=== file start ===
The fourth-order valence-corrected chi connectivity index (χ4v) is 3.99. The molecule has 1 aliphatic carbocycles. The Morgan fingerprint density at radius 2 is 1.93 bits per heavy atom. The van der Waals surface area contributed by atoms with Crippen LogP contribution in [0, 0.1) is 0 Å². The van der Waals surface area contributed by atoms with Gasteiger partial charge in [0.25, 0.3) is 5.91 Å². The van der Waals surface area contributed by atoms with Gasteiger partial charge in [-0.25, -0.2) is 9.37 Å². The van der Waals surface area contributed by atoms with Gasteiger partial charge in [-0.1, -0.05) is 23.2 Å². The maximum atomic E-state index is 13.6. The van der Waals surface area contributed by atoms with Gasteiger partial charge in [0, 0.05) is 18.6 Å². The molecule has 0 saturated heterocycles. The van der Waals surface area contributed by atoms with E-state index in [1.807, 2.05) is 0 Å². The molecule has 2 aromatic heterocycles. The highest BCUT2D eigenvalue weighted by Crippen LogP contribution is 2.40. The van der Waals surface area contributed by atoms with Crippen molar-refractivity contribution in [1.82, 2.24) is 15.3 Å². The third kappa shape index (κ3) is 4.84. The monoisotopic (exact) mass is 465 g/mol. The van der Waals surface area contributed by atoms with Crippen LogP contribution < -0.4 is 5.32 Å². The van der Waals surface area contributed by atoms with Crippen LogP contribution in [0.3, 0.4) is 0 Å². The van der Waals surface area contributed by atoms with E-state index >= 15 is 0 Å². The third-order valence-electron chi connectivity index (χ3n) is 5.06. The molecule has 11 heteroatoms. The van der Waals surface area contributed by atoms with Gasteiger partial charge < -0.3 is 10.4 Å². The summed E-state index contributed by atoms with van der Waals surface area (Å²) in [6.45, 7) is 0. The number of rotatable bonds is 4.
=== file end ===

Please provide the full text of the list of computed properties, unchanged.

The fourth-order valence-corrected chi connectivity index (χ4v) is 3.99. The molecule has 1 aliphatic carbocycles. The Morgan fingerprint density at radius 2 is 1.93 bits per heavy atom. The van der Waals surface area contributed by atoms with Crippen LogP contribution in [0, 0.1) is 0 Å². The van der Waals surface area contributed by atoms with Gasteiger partial charge in [0.25, 0.3) is 5.91 Å². The van der Waals surface area contributed by atoms with Gasteiger partial charge in [-0.25, -0.2) is 9.37 Å². The van der Waals surface area contributed by atoms with Gasteiger partial charge in [-0.1, -0.05) is 23.2 Å². The maximum atomic E-state index is 13.6. The van der Waals surface area contributed by atoms with Gasteiger partial charge in [0, 0.05) is 18.6 Å². The molecule has 0 saturated heterocycles. The van der Waals surface area contributed by atoms with E-state index in [1.807, 2.05) is 0 Å². The molecule has 2 aromatic heterocycles. The highest BCUT2D eigenvalue weighted by Crippen LogP contribution is 2.40. The van der Waals surface area contributed by atoms with Crippen molar-refractivity contribution in [1.82, 2.24) is 15.3 Å². The third kappa shape index (κ3) is 4.84. The monoisotopic (exact) mass is 465 g/mol. The van der Waals surface area contributed by atoms with Crippen LogP contribution < -0.4 is 5.32 Å². The van der Waals surface area contributed by atoms with Crippen LogP contribution in [0.3, 0.4) is 0 Å². The van der Waals surface area contributed by atoms with E-state index >= 15 is 0 Å². The third-order valence-electron chi connectivity index (χ3n) is 5.06. The molecule has 11 heteroatoms. The van der Waals surface area contributed by atoms with Gasteiger partial charge < -0.3 is 10.4 Å². The summed E-state index contributed by atoms with van der Waals surface area (Å²) in [6.45, 7) is 0. The number of rotatable bonds is 4.